<img height="1" width="1" style="display:none" src="https://www.facebook.com/tr?id=141083673258848&amp;ev=PageView&amp;noscript=1">
Tesla M3 vs Jaguar I pace 2

No-Load Losses.. and how this affects the range of Electric Vehicles

Daan Moreels
Posted by Daan Moreels on Jan 16, 2019 3:04:31 PM

Recently we read an interesting paragraph on the InsideEVs Blog. They compare the significant difference in range between the Jaguar I-Pace and the Tesla Model 3.

In the article we can read:

"Tesla Model 3 all-wheel drive raises the bar even higher to 4.1 miles of range per kWh.

In the case of the competition, current and upcoming all-wheel drive electric cars (think Jaguar I-Pace, for example) vary between 2.4 to 2.8 miles of range per kWh according to EPA. That’s not even on the level of the Model X"

Now, why does the Tesla Model 3 deliver a much higher range (or efficiency) compared to the Jaguar I-Pace while the aerodynamics of the car are not that much different?


No-Load Losses


The Jaguar I-Pace has two PM motors, one radial flux (RF) Permanent Magnet (PM) motor in the front and one RF PM motor in the rear. When little torque is needed, one of the motors is switched off, so the other can work at higher efficiency.

However, without a clutch, the freewheeling / spinning (front) PM motor also uses energy, mainly due to eddy current and hysteresis losses in the motor’s stator iron. This is a consequence of the ‘always-on’ magnetic flux of the permanent magnets. The iron mass in a traditional EV motor (RF motors), is quite high because these motors have a stator yoke to carry the magnetic flux around the stator.

So the yoke in the RF PM machine greatly contributes to the no-load losses.

Let's go a bit more in detail: 

Jaguar originally claimed 292 miles of range, while the reality is more like 234 miles. (source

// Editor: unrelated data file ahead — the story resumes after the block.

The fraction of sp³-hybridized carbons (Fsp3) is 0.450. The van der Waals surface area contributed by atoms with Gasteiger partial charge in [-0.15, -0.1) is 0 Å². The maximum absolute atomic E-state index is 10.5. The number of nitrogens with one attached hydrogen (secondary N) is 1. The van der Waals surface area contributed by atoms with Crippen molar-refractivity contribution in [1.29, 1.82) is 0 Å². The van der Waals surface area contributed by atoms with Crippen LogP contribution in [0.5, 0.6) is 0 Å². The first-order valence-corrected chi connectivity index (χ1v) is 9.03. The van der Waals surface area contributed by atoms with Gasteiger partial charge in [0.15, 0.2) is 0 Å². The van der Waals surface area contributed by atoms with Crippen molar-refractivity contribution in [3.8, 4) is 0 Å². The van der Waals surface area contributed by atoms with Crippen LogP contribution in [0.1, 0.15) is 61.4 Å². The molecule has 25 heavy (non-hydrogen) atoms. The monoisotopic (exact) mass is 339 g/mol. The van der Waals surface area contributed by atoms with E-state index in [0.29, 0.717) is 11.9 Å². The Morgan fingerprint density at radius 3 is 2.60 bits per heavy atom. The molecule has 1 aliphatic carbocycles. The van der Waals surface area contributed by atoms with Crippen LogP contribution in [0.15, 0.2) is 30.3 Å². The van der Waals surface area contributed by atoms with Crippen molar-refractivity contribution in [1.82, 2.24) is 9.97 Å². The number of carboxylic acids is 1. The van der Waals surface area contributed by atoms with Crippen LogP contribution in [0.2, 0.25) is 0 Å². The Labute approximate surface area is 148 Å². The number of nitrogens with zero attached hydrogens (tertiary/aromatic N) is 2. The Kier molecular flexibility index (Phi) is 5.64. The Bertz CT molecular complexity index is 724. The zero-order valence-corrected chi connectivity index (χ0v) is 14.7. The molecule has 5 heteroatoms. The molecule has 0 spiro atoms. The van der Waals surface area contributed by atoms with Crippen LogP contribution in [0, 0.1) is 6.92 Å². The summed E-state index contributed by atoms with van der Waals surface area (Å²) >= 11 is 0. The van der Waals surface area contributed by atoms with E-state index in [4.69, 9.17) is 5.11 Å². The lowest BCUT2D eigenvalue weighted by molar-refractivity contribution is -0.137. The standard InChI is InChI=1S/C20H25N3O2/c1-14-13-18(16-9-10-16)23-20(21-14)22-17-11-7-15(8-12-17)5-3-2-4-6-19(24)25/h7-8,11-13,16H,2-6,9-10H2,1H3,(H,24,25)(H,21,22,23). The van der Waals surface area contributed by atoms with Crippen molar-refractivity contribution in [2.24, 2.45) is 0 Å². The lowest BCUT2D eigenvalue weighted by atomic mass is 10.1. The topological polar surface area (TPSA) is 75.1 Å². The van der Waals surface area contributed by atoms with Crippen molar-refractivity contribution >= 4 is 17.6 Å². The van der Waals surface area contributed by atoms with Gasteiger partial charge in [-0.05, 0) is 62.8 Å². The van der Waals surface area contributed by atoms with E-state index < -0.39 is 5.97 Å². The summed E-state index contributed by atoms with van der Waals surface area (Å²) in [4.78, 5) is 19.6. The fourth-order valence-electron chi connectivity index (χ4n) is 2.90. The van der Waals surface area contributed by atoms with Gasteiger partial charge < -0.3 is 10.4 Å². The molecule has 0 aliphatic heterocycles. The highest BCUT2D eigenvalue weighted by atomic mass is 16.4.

Other sources compare the 44 kWh/100 miles for the Jag I-Pace with the Tesla Model X 75D which consumes only 36 kWh/100 miles). And  the Model 3 delivers even better results than the X.  

Jaguar I-Pace uses 2 PM motors while Tesla uses one PM motor and one induction motor. So why did Tesla choose for at least one induction motor while everybody knows that PM motors deliver higher overall efficiency?

The reason is that induction motors are not affected by the ‘no-load loss' problem. We guess that this is the reason why Tesla chose an induction motor for the front and a PM RF motor at the back axis in the Model 3. Of course, induction motors suffer from other drawbacks (such as low efficiency at partial loads but it seems that the no-load losses problem was prioritized over this.


Removing the Yoke


Using a Yokeless PM motor solves the problem. PM motors without a yoke (only possible with axial flux PM motors) have lower stator losses because there simply is no yoke and as such, much less iron. No yoke means very few iron losses, which results in more range for a given battery capacity (or a smaller battery for the same range).

This clearly benefits the business case for Magnax Yokeless Axial Flux PM motors, which are not only delivering significant benefits in terms of power density, but also benefits the battery requirements. 

For more details, contact us via the form.



Topics: axial flux, Tesla Model 3

Magnax Axial Flux Direct Drive Generators and Motors